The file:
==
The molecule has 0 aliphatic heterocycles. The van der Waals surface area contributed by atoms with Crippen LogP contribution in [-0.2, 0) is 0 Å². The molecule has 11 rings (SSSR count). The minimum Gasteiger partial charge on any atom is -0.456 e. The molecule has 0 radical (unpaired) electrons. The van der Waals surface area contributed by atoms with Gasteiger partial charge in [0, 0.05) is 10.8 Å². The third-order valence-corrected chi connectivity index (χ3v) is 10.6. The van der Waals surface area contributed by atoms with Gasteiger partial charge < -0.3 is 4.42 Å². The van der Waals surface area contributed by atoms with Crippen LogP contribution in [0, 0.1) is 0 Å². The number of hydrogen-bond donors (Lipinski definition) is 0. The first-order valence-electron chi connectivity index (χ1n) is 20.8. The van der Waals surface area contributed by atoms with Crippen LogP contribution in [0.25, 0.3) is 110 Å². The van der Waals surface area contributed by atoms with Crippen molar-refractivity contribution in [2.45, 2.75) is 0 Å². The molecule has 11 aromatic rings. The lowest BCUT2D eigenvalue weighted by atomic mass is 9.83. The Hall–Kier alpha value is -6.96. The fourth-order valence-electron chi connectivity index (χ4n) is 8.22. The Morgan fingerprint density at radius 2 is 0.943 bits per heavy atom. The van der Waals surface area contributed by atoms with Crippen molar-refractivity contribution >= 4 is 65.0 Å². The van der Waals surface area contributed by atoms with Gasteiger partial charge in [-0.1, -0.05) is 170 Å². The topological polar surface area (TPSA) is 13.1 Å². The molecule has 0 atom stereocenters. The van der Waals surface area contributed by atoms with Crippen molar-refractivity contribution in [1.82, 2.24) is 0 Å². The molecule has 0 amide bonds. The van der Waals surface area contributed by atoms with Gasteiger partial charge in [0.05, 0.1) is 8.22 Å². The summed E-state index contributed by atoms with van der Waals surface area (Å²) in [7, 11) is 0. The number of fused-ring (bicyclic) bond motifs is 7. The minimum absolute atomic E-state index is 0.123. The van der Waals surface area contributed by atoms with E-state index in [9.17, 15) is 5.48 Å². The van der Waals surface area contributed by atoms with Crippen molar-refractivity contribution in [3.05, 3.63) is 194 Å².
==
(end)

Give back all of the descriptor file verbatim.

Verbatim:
The molecule has 0 aliphatic heterocycles. The van der Waals surface area contributed by atoms with Crippen LogP contribution in [-0.2, 0) is 0 Å². The molecule has 11 rings (SSSR count). The minimum Gasteiger partial charge on any atom is -0.456 e. The molecule has 0 radical (unpaired) electrons. The van der Waals surface area contributed by atoms with Gasteiger partial charge in [0, 0.05) is 10.8 Å². The third-order valence-corrected chi connectivity index (χ3v) is 10.6. The van der Waals surface area contributed by atoms with Gasteiger partial charge < -0.3 is 4.42 Å². The van der Waals surface area contributed by atoms with Crippen LogP contribution in [0, 0.1) is 0 Å². The number of hydrogen-bond donors (Lipinski definition) is 0. The first-order valence-electron chi connectivity index (χ1n) is 20.8. The van der Waals surface area contributed by atoms with Crippen LogP contribution in [0.25, 0.3) is 110 Å². The van der Waals surface area contributed by atoms with Crippen molar-refractivity contribution in [2.45, 2.75) is 0 Å². The molecule has 11 aromatic rings. The lowest BCUT2D eigenvalue weighted by atomic mass is 9.83. The Hall–Kier alpha value is -6.96. The fourth-order valence-electron chi connectivity index (χ4n) is 8.22. The Morgan fingerprint density at radius 2 is 0.943 bits per heavy atom. The van der Waals surface area contributed by atoms with Crippen molar-refractivity contribution >= 4 is 65.0 Å². The van der Waals surface area contributed by atoms with Gasteiger partial charge in [-0.1, -0.05) is 170 Å². The topological polar surface area (TPSA) is 13.1 Å². The molecule has 0 atom stereocenters. The van der Waals surface area contributed by atoms with Crippen molar-refractivity contribution in [1.82, 2.24) is 0 Å². The molecule has 0 amide bonds. The van der Waals surface area contributed by atoms with Gasteiger partial charge in [0.05, 0.1) is 8.22 Å². The summed E-state index contributed by atoms with van der Waals surface area (Å²) in [7, 11) is 0. The number of fused-ring (bicyclic) bond motifs is 7. The minimum absolute atomic E-state index is 0.123. The van der Waals surface area contributed by atoms with E-state index in [9.17, 15) is 5.48 Å². The van der Waals surface area contributed by atoms with Crippen molar-refractivity contribution in [3.05, 3.63) is 194 Å².